24 Jun 4 Ways to Use LinkedIn for NPO Marketing
LinkedIn is a professional, business-oriented social networking service. Over the past year, it has made significant changes in its functionality with real benefits to not-for-profit organizations. Unfortunately, many associations spend precious resources on paid marketing efforts when LinkedIn’s new-and-improved functionality can accomplish many of the same goals with virtually no financial investment.
The membership of LinkedIn is enormous. Chances are many of your organization’s staff, board members, volunteers, and even donors have LinkedIn pages of their own. This underscores how essential it is for NPOs to have a presence on this popular social networking tool.
In this post, we hope to show how LinkedIn can be valuable in providing far-reaching exposure for your organization and its mission. You’ll also learn how to use LinkedIn to develop an online network filled with essential contacts and valuable connections, many of whom do not utilize “personal” social networks such as Facebook and Twitter.
- A Ready-Made Audience for Non-Profit Messaging
The “holy grail” of NPO success is recognition. It’s essential that an association be well-known to large segments of the community so that individuals in the community can be tapped for participation. A few NPOs such as The United Way and The Red Cross have immediate name recognition. Most other associations, however, struggle daily to get their message in front of an audience beyond their own memberships.
LinkedIn has been an online destination for professionals at all levels of success since 2003. Its membership has grown from 4,500 at the end of its launch month to more than 300 million users. By creating Company Pages, NPOs can leverage this massive audience and connect to them with their message.
- LinkedIn Design Features for NPOs
LinkedIn Company Pages were made to work…and work hard for the organizations that post them. Company Pages have valuable built-in features, including eye-opening analytics that can be used to assess the success or a failure of your page in terms of unique views, time spent on pages, etc.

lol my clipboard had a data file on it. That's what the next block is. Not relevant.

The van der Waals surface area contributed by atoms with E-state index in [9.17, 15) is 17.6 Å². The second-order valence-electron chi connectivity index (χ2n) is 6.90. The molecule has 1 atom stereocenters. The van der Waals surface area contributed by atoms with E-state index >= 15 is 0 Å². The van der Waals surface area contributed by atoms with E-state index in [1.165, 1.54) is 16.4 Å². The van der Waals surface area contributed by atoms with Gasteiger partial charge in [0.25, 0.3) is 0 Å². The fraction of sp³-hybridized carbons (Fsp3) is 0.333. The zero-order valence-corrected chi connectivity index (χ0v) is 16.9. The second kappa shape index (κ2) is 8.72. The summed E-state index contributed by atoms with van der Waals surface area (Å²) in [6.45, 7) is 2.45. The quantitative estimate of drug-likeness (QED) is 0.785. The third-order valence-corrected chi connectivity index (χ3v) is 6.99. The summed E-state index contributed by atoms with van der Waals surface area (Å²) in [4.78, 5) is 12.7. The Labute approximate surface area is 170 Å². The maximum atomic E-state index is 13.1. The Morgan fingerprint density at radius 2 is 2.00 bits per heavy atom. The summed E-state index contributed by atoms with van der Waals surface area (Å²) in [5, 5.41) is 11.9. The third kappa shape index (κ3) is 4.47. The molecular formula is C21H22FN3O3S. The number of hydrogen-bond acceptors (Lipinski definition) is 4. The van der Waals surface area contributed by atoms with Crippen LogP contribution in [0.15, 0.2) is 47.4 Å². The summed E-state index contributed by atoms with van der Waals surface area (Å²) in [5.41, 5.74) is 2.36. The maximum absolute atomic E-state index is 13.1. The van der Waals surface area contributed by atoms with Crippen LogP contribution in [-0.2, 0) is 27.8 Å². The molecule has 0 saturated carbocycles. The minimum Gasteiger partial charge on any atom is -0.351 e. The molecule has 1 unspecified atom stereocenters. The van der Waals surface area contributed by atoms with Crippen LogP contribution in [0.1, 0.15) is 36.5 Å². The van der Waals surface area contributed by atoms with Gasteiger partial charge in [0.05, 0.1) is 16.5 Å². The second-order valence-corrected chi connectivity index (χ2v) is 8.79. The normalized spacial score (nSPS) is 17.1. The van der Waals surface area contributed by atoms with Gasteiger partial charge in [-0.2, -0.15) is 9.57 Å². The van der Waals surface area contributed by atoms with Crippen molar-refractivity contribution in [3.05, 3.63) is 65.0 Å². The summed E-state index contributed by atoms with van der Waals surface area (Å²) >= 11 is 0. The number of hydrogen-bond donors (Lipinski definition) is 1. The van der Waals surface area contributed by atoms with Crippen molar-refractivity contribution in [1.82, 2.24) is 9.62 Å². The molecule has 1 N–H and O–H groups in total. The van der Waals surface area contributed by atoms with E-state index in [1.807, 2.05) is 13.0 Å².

You can also add a section for individual recommendations so that your organization can glow in the reflected light of its supporters.
- Turning “Followers” into Members
As with other social networking sites, when an existing member or prospective member “follows” (likes) your Company Page, they opt-in to receive updates about your organization via their LinkedIn feed. In other words, your LinkedIn account is a free resource for list-building.
LinkedIn also provides a button you can add to your website to encourage people to follow your organization. Again, your followers are de facto opt-in subscribers who agree to be contacted in their feed about the activities of your organization.
By the way, search engines such as Google like “two way linking,” so this strategy may be beneficial to your ranking.
- Let Your Staff, Donors & Volunteers Be Your Megaphone
Staff members who are willing can promote the NPO they work for on their profile pages. They can include a listing of the organization on their page, as well as links to the organizations website and/or blog posts.
One new addition at linked in – the Volunteer Experience and Causes section – highlights the value that today’s employers put on philanthropy and service. More and more people are including information about the causes they care about and that can include your NPO.
Volunteers, committee members and board members can include organizations on their LinkedIn profile. (The organization listing, when clicked, leads to the NPO’s LinkedIn pages.) This must, of course, be voluntary. Consider mounting a written or verbal campaign encouraging members and supporters to fill out this section of their profile.
Visibility created with a LinkedIn Company Page and credibility established with lots of LinkedIn followers should create opportunities for board members to develop relationships with LinkedIn members…and turn them into association members, too.